For some reason, the bit about Lua being for VBA-bored secretaries got to me. If it makes it any different, the Flame virus, aka the most sophisticated cyberwarfare weapon discovered to date, was mostly written in Lua.

I’m quite biased towards lower level languages - I’ve spent the last 10 years writing highly optimised/scalable code in C and assembly language (in a different field, not game development). I’m the sort of guy that would take 20 times longer to write the code, and then offer a very sincere apology if I can’t make it handle over 400 hearthlings simply because I know it wouldn’t take much to handle 200 hearthlings. While I don’t expect this level of optimisation for any game; to me, LUA really is scraping the bottom of the barrel - it’s a toy for people that just couldn’t handle real programming. :wink:


What would your ideal solution be?

If you wrote it in a low level language, you’d have to do something special to make it moddable. Writing it in a high level language makes it easier to mod, but requires finer tuning for performance. It feels like I’m saying “they haven’t gotten to the tuning yet”, and you are saying “the game cannot be tuned”, and I am not sure on what basis you are saying that.

What would your ideal solution be?

Give me some time and I’ll put together a description for it and post it as a suggestion (in a different/new topic to avoid cluttering up this topic more).

If you wrote it in a low level language, you’d have to do something special to make it moddable.

Why? For some things (rendering, path finding, job control, liquid physics) performance is more important than making it moddable (and it’s worth the extra development time because it has a significant impact on performance). Modders would still be able to create new roles, new types of jobs, etc; they just wouldn’t be able to change the “which job gets done when” code.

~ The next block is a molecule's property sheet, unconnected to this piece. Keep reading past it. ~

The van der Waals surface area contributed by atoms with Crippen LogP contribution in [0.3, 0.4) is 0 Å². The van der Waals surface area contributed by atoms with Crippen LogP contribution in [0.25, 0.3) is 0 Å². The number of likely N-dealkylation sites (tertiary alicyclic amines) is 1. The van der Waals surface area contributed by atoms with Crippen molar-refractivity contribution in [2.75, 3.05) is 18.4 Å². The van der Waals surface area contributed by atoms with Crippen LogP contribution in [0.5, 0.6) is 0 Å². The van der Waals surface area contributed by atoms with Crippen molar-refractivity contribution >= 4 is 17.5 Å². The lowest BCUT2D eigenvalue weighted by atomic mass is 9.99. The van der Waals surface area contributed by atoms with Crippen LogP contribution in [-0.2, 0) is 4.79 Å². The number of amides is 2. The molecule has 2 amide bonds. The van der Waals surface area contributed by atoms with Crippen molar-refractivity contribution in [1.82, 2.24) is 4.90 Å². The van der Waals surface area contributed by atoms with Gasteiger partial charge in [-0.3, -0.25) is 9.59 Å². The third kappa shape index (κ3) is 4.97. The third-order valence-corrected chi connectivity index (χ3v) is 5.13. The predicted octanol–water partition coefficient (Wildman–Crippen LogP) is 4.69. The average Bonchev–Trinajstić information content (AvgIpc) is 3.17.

Writing it in a high level language makes it easier to mod, but requires finer tuning for performance. It feels like I’m saying “they haven’t gotten to the tuning yet”, and you are saying “the game cannot be tuned”, and I am not sure on what basis you are saying that.

You can fine tune LUA as much as you like, it will never be comparable to the performance of the same code written in C, C++ or Java. LUA is fine for things that aren’t executed often enough to matter. It’s not fine for the 2nd largest performance bottleneck in games like Stonehearth (and not fine for what is currently the single largest performance bottleneck in Stonehearth).

I’m saying that to convert job control over to C++ is definitely technically possible, but would require significant changes throughout a lot of existing code (especially if it’s done properly), and therefore won’t ever be considered profitable and will never be done. I hope I’m proven wrong; but I’ve seen enough commercial software development over the years to be sceptical.

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Lua is pretty fast for a scripting language, but in general is not fast enough for high-performance code. For performance sensitive components, we write high-speed primitives in C++ and call them from lua. This includes pathfinding, rendering, ai scheduling, computational solid geometry, and object tracking.